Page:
OPEC cuts oil demand outlook again as spike in coronavirus slows recovery

The Organization of Petroleum Exporting Countries (OPEC) has revised down its expectations for global oil demand for yet another month, as the renewed spike in coronavirus cases in major economies is slowing down the oil demand recovery.

This new forecast is disclosed in the monthly report of OPEC which was released on Wednesday, November 11, 2020, and is hampering the efforts by the group and its allies to support the market.

In its closely watched Monthly Oil Market Report (MOMR), OPEC cut its global oil demand forecast for this year by 300,000 barrels per day (BPD) compared to last month’s estimate, and now sees global oil demand at slightly above 90.0 million BPD this year, down by 9.8 million BPD compared to 2019.

The major reasons for the expected lower demand for this year is due to the recent new lockdowns and curfews in many major European economies, including the UK, France, Germany, and Italy, as a result of the second wave of coronavirus outbreak, as well as weaker-than-expected demand in the developed economies in the Americas in the third quarter of 2020.

OPEC’s report said moves by European governments to close down restaurants and encourage working from home would hit fuel demand for the rest of 2020, with the pandemic’s impact on the oil market lingering until the middle of next year.

The monthly report from OPEC also states that the weaker oil demand recovery is expected to continue into 2021, which cut its estimate for global oil demand next year too.

In 2021, oil demand is expected to grow by 6.2 million BPD when compared to 2020. This is a downward revision of 300,000 BPD compared to OPEC’s October forecast. Next year, total global demand is expected to reach 96.3 million BPD, still lower than the demand before the pandemic.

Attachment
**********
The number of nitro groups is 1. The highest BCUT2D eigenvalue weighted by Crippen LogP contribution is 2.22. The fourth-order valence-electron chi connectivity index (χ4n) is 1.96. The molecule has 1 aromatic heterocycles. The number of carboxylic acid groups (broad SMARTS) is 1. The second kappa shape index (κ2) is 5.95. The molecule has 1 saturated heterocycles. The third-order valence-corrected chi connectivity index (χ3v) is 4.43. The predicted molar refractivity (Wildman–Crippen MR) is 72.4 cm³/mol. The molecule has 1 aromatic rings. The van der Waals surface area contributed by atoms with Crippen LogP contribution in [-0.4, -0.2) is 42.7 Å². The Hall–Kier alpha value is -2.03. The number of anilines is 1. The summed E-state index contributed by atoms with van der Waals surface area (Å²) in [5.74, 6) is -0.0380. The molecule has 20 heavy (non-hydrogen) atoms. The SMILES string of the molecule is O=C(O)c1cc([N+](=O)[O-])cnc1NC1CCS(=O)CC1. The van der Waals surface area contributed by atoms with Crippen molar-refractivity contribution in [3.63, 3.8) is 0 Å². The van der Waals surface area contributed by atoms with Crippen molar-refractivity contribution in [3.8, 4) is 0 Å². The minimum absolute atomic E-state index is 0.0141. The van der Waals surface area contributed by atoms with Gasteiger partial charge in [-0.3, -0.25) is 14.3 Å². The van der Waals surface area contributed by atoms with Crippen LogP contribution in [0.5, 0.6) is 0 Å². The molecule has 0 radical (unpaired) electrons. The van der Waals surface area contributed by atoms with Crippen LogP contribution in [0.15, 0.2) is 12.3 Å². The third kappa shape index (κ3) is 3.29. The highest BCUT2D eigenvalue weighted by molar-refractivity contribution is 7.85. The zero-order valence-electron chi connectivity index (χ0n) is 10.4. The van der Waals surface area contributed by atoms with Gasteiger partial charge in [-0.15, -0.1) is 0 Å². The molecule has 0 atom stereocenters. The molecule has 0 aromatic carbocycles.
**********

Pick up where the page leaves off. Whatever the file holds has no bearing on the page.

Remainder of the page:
OPEC said, “These downward revisions mainly take into account downward adjustments to the economic outlook in OECD economies due to COVID-19 containment measures, with the accompanying adverse impacts on transportation and industrial fuel demand through mid-2021.’’

“The oil demand recovery will be severely hampered and sluggishness in transportation and industrial fuel demand is now assumed to last until mid-2021.’

It can be recalled that there has been a second wave of coronavirus outbreak which has led to another round of lockdown in some major European economies and the Americas. This has really hit oil demand more than previously expected.

This also reinforces the need for OPEC and its allies to implement some production cut or even roll over the 7.7 million BPD cut into 2021 instead of easing it by 2 million barrels per day from January.


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